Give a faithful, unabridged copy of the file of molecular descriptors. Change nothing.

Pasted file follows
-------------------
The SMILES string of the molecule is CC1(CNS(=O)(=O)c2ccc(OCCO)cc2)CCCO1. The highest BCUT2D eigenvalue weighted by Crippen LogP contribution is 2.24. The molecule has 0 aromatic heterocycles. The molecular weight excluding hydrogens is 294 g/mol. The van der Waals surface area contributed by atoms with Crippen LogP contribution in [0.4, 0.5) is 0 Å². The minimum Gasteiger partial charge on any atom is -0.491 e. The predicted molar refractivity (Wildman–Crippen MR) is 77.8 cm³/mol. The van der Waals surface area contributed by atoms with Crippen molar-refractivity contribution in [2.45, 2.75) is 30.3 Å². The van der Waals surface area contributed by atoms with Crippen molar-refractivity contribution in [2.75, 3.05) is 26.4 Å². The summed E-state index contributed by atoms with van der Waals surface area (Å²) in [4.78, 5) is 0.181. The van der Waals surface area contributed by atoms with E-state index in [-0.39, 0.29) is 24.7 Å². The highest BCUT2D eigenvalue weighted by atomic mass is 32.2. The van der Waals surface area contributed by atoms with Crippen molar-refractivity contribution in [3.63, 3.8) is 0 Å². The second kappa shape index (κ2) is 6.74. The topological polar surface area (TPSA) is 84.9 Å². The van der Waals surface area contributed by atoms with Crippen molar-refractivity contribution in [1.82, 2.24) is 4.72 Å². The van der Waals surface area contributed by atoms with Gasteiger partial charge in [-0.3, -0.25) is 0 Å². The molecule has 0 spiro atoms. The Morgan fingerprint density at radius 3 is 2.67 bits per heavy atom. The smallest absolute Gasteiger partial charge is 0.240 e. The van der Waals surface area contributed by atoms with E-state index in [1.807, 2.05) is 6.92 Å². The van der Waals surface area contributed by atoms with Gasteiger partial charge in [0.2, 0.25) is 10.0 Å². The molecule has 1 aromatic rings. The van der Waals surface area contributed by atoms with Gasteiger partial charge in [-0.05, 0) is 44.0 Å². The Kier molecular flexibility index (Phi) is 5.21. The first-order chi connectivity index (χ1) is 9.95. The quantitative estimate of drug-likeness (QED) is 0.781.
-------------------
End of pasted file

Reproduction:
The SMILES string of the molecule is CC1(CNS(=O)(=O)c2ccc(OCCO)cc2)CCCO1. The highest BCUT2D eigenvalue weighted by Crippen LogP contribution is 2.24. The molecule has 0 aromatic heterocycles. The molecular weight excluding hydrogens is 294 g/mol. The van der Waals surface area contributed by atoms with Crippen LogP contribution in [0.4, 0.5) is 0 Å². The minimum Gasteiger partial charge on any atom is -0.491 e. The predicted molar refractivity (Wildman–Crippen MR) is 77.8 cm³/mol. The van der Waals surface area contributed by atoms with Crippen molar-refractivity contribution in [2.45, 2.75) is 30.3 Å². The van der Waals surface area contributed by atoms with Crippen molar-refractivity contribution in [2.75, 3.05) is 26.4 Å². The summed E-state index contributed by atoms with van der Waals surface area (Å²) in [4.78, 5) is 0.181. The van der Waals surface area contributed by atoms with E-state index in [-0.39, 0.29) is 24.7 Å². The highest BCUT2D eigenvalue weighted by atomic mass is 32.2. The van der Waals surface area contributed by atoms with Crippen molar-refractivity contribution in [3.63, 3.8) is 0 Å². The second kappa shape index (κ2) is 6.74. The topological polar surface area (TPSA) is 84.9 Å². The van der Waals surface area contributed by atoms with Crippen molar-refractivity contribution in [1.82, 2.24) is 4.72 Å². The van der Waals surface area contributed by atoms with Gasteiger partial charge in [-0.3, -0.25) is 0 Å². The molecule has 0 spiro atoms. The Morgan fingerprint density at radius 3 is 2.67 bits per heavy atom. The smallest absolute Gasteiger partial charge is 0.240 e. The van der Waals surface area contributed by atoms with E-state index in [1.807, 2.05) is 6.92 Å². The van der Waals surface area contributed by atoms with Gasteiger partial charge in [0.2, 0.25) is 10.0 Å². The molecule has 1 aromatic rings. The van der Waals surface area contributed by atoms with Gasteiger partial charge in [-0.05, 0) is 44.0 Å². The Kier molecular flexibility index (Phi) is 5.21. The first-order chi connectivity index (χ1) is 9.95. The quantitative estimate of drug-likeness (QED) is 0.781.